Success. Using the original design team to identify and fix the installation issues the heat-trace system achieved its specified objectives. System performance now is aligned with the original design intent, ensuring safe and reliable operation of plant equipment during times of inclement weather.

Upon release of the guide, personnel were immediately able to reference site-specific information for heat-trace issues in a timely manner. Today, only about 10 man-hours per week are required to properly troubleshoot system issues, down from the 60 mentioned earlier. The guide also helped personnel identify equipment improperly installed, before it adversely impacted heat-trace performance.  

More ideas. One or more of the following best practices pertaining to the development/design, and construction/startup of a plant-wide heat-trace system also may have value at your facility:


    • Add smart-panel amp indication on each circuit as well as a light to visually indicate that the circuit is energized. This makes it easier for operators to walk down the system, verifying that the heat tracing is on and working when it should be.
    • Have your engineer do a detailed evaluation of all vendor equipment (gas and steam turbines, HRSGs, etc) requiring heat tracing and make sure that the information is clearly presented to the heat-trace system supplier.
    • The mechanical engineer responsible for the heat-trace design scope should be the same person who reviews the vendor’s design isometrics. The field engineer may not necessarily understand the mechanical properties of the piping system and may miss things that should be included in the isometric drawings. In addition, the mechanical engineer is better positioned to be aware of potential piping changes needed.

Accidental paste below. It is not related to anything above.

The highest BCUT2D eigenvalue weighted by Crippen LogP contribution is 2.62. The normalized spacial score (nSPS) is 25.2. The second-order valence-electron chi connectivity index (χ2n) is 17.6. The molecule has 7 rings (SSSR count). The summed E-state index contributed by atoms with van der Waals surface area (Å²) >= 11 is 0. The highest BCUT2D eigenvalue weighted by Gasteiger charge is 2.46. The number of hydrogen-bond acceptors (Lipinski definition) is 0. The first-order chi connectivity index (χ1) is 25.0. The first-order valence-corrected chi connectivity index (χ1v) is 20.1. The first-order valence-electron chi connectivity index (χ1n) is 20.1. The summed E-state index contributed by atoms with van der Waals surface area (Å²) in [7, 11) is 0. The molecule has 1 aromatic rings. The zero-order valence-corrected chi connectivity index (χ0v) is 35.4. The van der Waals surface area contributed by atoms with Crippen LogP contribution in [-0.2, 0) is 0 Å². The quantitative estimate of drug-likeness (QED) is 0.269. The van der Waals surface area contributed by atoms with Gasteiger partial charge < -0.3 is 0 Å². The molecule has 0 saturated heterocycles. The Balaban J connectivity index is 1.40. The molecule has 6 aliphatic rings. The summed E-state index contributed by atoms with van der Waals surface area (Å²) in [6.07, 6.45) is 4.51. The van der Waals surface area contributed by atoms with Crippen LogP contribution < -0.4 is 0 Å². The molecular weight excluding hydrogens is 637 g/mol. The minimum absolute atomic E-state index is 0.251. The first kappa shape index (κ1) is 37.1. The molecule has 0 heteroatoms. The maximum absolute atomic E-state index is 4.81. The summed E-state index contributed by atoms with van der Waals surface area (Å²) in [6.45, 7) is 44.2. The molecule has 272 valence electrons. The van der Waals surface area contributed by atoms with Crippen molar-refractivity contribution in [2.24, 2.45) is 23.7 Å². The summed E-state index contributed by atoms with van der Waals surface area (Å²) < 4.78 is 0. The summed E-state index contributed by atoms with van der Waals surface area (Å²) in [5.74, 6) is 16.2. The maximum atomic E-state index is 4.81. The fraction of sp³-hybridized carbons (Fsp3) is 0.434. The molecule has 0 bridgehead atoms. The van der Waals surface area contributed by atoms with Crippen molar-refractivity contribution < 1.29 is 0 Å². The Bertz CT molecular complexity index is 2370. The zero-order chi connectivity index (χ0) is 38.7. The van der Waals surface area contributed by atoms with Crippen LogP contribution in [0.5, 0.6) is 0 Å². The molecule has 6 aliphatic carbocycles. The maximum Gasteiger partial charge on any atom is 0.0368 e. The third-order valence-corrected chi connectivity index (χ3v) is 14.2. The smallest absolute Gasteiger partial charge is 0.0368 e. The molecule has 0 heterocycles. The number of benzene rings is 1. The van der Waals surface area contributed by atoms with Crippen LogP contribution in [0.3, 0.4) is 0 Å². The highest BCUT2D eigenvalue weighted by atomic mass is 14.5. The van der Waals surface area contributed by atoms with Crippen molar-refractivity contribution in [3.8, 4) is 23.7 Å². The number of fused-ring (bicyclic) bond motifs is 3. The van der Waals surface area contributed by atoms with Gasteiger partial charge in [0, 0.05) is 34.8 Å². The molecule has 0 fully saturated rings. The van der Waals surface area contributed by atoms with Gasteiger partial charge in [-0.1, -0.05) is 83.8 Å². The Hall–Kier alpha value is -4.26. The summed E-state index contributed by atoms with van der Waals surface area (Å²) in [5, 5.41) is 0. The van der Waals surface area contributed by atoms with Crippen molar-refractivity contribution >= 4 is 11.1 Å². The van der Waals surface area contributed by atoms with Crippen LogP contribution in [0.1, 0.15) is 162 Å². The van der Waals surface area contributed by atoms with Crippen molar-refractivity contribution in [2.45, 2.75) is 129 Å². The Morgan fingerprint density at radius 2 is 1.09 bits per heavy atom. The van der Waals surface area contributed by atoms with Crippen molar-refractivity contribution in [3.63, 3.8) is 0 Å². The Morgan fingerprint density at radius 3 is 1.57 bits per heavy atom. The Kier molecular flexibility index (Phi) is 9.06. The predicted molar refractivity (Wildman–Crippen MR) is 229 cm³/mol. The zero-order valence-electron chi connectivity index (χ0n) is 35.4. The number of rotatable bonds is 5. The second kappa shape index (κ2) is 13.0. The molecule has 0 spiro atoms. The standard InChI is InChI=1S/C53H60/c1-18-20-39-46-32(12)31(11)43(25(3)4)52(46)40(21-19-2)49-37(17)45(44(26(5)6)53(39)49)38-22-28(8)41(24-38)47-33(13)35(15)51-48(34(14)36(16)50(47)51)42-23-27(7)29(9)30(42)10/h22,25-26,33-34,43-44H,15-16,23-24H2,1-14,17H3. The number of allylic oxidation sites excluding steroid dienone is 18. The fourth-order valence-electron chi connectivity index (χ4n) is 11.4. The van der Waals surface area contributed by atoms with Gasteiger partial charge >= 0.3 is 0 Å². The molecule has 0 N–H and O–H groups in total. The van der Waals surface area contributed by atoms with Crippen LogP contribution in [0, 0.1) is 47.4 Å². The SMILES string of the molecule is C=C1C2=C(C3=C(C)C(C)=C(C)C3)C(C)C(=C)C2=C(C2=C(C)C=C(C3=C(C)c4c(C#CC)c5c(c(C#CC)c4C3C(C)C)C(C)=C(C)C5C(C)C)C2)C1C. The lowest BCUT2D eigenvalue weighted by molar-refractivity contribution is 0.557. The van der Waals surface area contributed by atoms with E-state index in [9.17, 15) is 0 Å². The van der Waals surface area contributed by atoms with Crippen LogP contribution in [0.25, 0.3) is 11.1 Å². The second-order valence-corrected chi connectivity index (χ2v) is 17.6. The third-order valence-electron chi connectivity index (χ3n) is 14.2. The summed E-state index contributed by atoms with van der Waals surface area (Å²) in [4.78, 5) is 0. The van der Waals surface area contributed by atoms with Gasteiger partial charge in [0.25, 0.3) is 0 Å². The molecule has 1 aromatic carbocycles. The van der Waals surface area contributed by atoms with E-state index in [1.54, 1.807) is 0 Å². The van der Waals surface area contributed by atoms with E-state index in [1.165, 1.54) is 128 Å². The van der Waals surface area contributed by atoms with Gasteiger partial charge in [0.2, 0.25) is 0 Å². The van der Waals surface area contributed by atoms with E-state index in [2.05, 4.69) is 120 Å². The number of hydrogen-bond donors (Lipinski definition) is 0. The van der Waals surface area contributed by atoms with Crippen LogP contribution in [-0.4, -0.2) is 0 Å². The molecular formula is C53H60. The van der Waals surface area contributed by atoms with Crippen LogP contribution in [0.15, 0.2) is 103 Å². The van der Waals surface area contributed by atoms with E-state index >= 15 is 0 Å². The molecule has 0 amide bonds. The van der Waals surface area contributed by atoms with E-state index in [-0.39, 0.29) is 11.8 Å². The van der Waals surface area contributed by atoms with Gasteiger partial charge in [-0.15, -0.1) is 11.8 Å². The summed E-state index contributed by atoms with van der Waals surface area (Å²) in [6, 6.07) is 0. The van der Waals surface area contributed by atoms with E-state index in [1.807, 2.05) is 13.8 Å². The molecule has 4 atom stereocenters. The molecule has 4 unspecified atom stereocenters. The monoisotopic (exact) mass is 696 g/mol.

• Since the heat-trace design usually is not complete until late in the project, the necessary conduit cannot be installed until very late in the schedule. You can benefit by moving a large portion of this work forward. For example, run small (12 in.) cable trays in areas known to require heat tracing (finger racks, main racks, bottom of HRSG, etc); once the heat-trace design is finalized and power connection devices are located, only short pieces of conduit from the tray to the devices are needed.


    • Ensure that compressor bleed-valve actuators and inlet-filter differential-pressure instruments are heat-traced and insulated properly for adequate freeze protection.
    • Coordinate with the instrumentation fitters to make sure that when cutting back the heated tube bundles they leave at least 3 ft of heat-trace cable on both ends. When they cut the heated tube bundles short, there is not always enough cable to reach the power connection kit inside the heated enclosure, or to trace the root valve. This results in having to relocate power-connection kits and add jumpers to accommodate.
    • Ideally, start the heat-trace crew when the piping discipline is at least 65% complete. Prior to this, the pipe systems generally are not complete (missing valves, permanent supports not installed, etc) which creates rework for heat-trace crews. This will allow a large runway ahead of the heat-trace crew, increasing productivity. Impact upon the project completion schedule and weather conditions may override this.
    • When installing the rubber boots in the termination kits, the leads tend to bunch up at the bottom and touch. If there’s a ground fault during commissioning, 80% of the time it’s likely to be in the rubber-boot connection.
    • Perform a thorough heat-trace audit each summer to identify and address any issues before the cold weather sets in.